‘Drink water’ – Ronaldo removes coca-cola bottles at news conference
15 June 2021 | 12:12 pm
Portuguese soccer superstar Cristiano Ronaldo removed two bottles of tournament sponsors Coca-Cola away from him as he entered a news conference on Monday (June 14) before holding up a bottle of water to the media, dismissing the famous sugary drink.
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J.D Power published a report providing an in-depth analysis, determining which states have the best and worst tap water quality in the U.S. Customer feedback regarding their tap water quality and reliability, among other factors, provided JD Power with the necessary data.
Cristiano Ronaldo has claimed that the Saudi Pro League is “better” than the MLS. The Al Nassr striker says he has no plans to join his long-time rival Messi in the MLS or return to a team in Europe.
Air-conditioned buses and refrigerator trucks have been ordered to cool down and provide cold drinks to participants of the World Scout Jamboree being held in South Korea amid soaring heat.
A tense confrontation between a Philippine vessel and China’s coast guard took place in the highly disputed South China Sea over the Second Thomas Shoal.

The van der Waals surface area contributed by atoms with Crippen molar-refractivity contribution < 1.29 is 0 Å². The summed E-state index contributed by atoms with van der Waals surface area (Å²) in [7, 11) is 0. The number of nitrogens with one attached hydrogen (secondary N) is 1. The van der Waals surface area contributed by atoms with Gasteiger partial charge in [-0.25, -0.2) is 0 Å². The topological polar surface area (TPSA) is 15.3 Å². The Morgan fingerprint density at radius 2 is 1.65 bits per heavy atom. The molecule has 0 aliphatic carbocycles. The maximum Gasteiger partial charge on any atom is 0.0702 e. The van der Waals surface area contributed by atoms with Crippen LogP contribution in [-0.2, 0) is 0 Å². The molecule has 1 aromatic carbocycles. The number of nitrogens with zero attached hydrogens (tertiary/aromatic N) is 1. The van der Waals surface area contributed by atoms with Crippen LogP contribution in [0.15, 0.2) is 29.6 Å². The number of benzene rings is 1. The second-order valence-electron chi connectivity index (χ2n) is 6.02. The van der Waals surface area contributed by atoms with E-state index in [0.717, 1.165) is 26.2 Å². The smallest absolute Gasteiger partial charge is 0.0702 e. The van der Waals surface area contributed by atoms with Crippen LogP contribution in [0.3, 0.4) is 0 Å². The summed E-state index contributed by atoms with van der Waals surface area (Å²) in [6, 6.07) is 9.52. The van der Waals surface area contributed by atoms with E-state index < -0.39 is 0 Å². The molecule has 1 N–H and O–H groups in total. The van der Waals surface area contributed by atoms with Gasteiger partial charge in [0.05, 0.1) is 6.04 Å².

The water was collected from the Fukushima-Daiichi nuclear power plant, which was heavily damaged in a devastating earthquake and tsunami in 2011. The decision has sparked outrage from environmental groups.
Japan has begun to pump more than a million metric tons of treated water from the destroyed Fukushima Daiichi nuclear power plant. The process is expected to take decades to complete.
Prime Minister Fumio Kishida's government is facing a wave of criticism at home and abroad after allowing the release of treated radioactive water from Fukushima into the Pacific Ocean.
In Europe, water shortages are causing tensions in some countries. But, for now, there's enough water to go around. Using the precious resource more efficiently is key.
Tokyo has summoned the Chinese ambassador over hundreds of crank calls believed to originate from China. Japan has begun to release treated water from the Fukushima nuclear power plant, which Beijing says is not safe.
People in northeastern Japan, especially fishermen, fear that the controversial decision to release treated radioactive water from the Fukushima nuclear plant will inflict new hardships on them.
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The release of wastewater from the Fukushima nuclear plant prompted China to ban Japan's seafood imports. Japanese officials say they are now looking to boost export markets in places such as Taiwan, the US and Europe.
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